G.Skill Titan 128GBBefore looking at the G.Skill Titan SSD drive we had a brief encounter with their first generation SSD drives. The standard G.Skill 128GB SSD âFM-25S2S-128GBâ is one of the cheapest 128GB SSD money can get you. However, these original G.Skill SSDs have one critical flaw in its JMicron 602B controller. This controller features a tiny on-die cache, whereas more recent controllers use an on-board cache that is as big as 64MB.
It's widely known at this point that the lack of a proper cache can translate in poor write performance, particularly when dealing with small files, 4KB or below. Many users complained about a problem described as shuddering (second-long pauses).
Today we are checking out the Titan version of this drive, which G.Skill claims is not only faster but also shudder-free. The quoted read speed has been increased by 29% at ~200MB/s, while the write speed has been boosted by 78% to 160MB/s.
The G.Skill Titan comes in two capacities, 128GB and 256GB. The 128GB version is not much more expensive than the original, with a current retail value of $270, while users can expect to pay quite a bit more for the 256GB version which is selling for $530.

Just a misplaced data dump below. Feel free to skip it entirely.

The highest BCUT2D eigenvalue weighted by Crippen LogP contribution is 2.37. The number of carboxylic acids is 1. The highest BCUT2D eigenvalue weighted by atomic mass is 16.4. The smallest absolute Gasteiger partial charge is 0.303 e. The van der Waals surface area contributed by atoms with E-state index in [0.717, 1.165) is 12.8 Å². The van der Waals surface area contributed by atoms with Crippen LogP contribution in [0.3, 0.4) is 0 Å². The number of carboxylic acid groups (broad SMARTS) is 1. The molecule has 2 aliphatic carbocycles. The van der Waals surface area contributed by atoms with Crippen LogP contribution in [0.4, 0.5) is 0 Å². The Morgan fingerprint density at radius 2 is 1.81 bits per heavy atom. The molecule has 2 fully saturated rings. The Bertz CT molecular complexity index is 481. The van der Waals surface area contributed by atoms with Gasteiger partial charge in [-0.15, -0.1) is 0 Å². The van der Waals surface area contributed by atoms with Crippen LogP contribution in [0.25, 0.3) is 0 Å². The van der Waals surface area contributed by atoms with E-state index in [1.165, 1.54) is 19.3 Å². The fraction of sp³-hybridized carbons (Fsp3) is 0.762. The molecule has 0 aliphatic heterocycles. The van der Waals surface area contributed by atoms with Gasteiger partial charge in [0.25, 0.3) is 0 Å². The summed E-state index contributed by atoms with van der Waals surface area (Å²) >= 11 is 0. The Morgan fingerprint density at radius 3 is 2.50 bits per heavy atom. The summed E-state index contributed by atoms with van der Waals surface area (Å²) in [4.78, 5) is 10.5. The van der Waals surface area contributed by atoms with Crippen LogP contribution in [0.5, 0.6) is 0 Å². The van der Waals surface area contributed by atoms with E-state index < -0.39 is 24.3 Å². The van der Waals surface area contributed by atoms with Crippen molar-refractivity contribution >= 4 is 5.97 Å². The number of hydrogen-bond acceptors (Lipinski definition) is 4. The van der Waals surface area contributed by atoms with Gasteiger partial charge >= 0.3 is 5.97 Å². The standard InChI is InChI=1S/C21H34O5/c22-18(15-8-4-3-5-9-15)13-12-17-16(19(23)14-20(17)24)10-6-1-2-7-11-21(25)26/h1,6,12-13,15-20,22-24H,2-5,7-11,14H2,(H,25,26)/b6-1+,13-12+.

The drive weighs 90 grams and is compatible with the 2.5â form factor, making it possible to use this high-speed SSD in a laptop. The physical dimensions are 69.6 x 99.8 x 9.3 mm, which is slightly thicker than some of the SSDs that we have seen before, but still thin enough to conform to the standard. The drive is locked away in a complete metal housing, making it very durable and ideal for storing data safely.
G.Skill gives the Titan a MTBF (Mean Time Between Failures) of 1.5 million hours, which we believe is quite a wild guestimate. Furthermore, the manufacturer states that the 128GB Titan will last 11 years if 50GB of data is written per day, and I doubt many of you will go nearly that on a sustained basis.
While operating, G.Skill states that the Titan can handle as much as 20G of vibration, 1500G of shock, and work at an altitude of 60,000 ft. Since the average jets fly between 30,000 and 40,000 feet, and even the Concorde never really went much above 50,000ft, exceeding 60,000ft probably wonât happen unless you are taking your G.Skill Titan to outer space.